Discussion on “Game Theory for Swingers: What states should the candidates visit before Election Day?” by Jordan Ellenberg (Slate Magazine, October 2004).
The 2004 article by Jordan Ellenberg, an associate professor of mathematics at the University of Wisconsin, uses the real-world example of the Bush v. Kerry presidential race to how game theory applies to politics. Specifically, Jordan discusses the three swing states, Pennsylvania, Florida, and Ohio and how Bush and Kerry should go about campaigning in these states for the best chance to win. Each candidate’s decision depends in part on the other (interdependence, the key point to making this an example of game theory as we discussed in class). Kerry needs Pennsylvania to win, but focusing his assets there would leave Ohio and Florida up for grabs. Bush could go pick off Pennsylvania, but then it leaves Florida open for Kerry. Game theory helps solve this dilemma. Jordan simplifies the problem by narrowing it down to just the three states (rather than include the other 47), and sets the percent chance Bush has of winning each state’s electoral votes. The first scenario that Jordan discusses leaves Bush with a dominant strategy in which the option is clear: campaign in Ohio for the best chances to win. Because campaigning in Ohio is also the dominant strategy for Kerry, that result is a Nash equilibrium. The second scenario that Jordan discusses is a bit more complex, one with a much more subtle Nash equilibrium, this one dependent on chance. Because of that, the second scenario finds equilibrium through a mixed strategy (rather than a dominant one). Jordan sums up the example by reminding the reader that the true situation is not this simple, and that finding the actual percent chances of victory in the separate states is difficult. However, he successfully describes how game theory can be applied to politics. As previously mentioned, connections from this article to our class discussions come through Jordan’s mention and explanation of dominant strategies, mixed strategies, and the Nash equilibrium.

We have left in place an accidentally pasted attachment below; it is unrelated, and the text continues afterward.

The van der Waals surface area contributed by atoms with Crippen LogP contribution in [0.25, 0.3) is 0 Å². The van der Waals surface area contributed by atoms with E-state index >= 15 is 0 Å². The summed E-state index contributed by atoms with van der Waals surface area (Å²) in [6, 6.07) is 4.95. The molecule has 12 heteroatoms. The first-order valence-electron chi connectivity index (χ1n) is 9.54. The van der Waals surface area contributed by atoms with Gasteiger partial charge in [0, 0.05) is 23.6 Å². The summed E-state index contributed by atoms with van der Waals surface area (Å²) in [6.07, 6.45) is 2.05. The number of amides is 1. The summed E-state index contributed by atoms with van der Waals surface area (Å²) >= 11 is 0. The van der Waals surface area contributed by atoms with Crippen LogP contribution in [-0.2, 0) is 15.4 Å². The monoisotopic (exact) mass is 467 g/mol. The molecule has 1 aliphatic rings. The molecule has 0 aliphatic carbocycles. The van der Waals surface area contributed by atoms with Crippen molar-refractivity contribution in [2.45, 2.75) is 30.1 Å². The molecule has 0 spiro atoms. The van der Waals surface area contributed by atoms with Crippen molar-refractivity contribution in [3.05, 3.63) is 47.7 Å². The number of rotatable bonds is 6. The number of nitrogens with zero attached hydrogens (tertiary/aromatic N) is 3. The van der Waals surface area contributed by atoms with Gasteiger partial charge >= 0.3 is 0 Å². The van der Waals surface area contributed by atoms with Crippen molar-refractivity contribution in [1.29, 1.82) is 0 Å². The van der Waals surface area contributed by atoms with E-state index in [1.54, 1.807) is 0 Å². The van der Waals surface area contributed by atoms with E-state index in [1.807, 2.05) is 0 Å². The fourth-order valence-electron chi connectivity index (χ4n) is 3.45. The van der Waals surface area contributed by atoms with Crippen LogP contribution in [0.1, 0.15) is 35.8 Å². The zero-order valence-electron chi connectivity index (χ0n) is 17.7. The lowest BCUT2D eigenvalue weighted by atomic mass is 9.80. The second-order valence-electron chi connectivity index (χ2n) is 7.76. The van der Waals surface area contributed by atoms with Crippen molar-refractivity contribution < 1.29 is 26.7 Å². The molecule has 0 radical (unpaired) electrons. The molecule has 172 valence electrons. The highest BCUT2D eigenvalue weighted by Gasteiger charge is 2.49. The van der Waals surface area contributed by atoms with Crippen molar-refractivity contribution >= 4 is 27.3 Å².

To look at game theory in a different light, let’s comment on a quote Jordan used in the article: “The key is that rational behavior tends to be predictable, and in a game of strategy, predictability will leave you with a decided disadvantage.” When interdependence determines what strategy should be used, predictability leads to a party’s demise. If a party’s actions are predictable, his opponent is allowed the opportunity to counteract his predictable move in order to strategically win. Randomness allows a “player” to conceal his strategy so that his opponent cannot absolutely anticipate his move and act accordingly. This decreases the opponent’s certainty of “winning.” Thus, it is strategically to a party’s advantage to act in a spontaneous function. Consider a shootout in soccer. A kicker can position the ball to the left, to the right, in the corner, on the ground, etc. If a kicker clearly positions his body in a way that is indicative of where he intends to position the ball, the goalie’s chance of blocking the ball is increased. However, if the kicker approaches the ball straight on or in a position that is not consistent with how he will actually place the ball, the goalie may not have any indication as to where he will kick it, or will be misled. Here, the kicker has used the element of surprise to his advantage.
While Jordan uses the party system as one real world example of game theory application, another real world application of game theory is the prisoner’s dilemma. This is a thought experiment essential to game theory. An example of the prisoner’s dilemma is this: prisoner A and prisoner B have both been arrested for robbing a bank. They have been placed in two separate cells. Each of the prisoners has been given two options; they can either confess or remain silent. They are both told the same thing by the police: “If you confess and your partner remains silent, then you will go free and your testimony will be used to make sure that your partner will serve 15 years in jail. On the other hand, if you remain silent and your partner confesses, then they will go free and you will serve 15 years. If you both confess, then you will get early parole after 10 years. If you both remain silent, you will each get 2 years or less.
There is a dilemma here because each of the prisoners is better off confessing than remaining silent. However, the result of them each remaining silent is much better than the result of the both confessing. This creates a dilemma and a clash between decision-making based on self-interest versus the best interest of the group. There are many conflicts of interest that arrive from this.
Posted by Maddie, Dalton, and Jed (Section 3)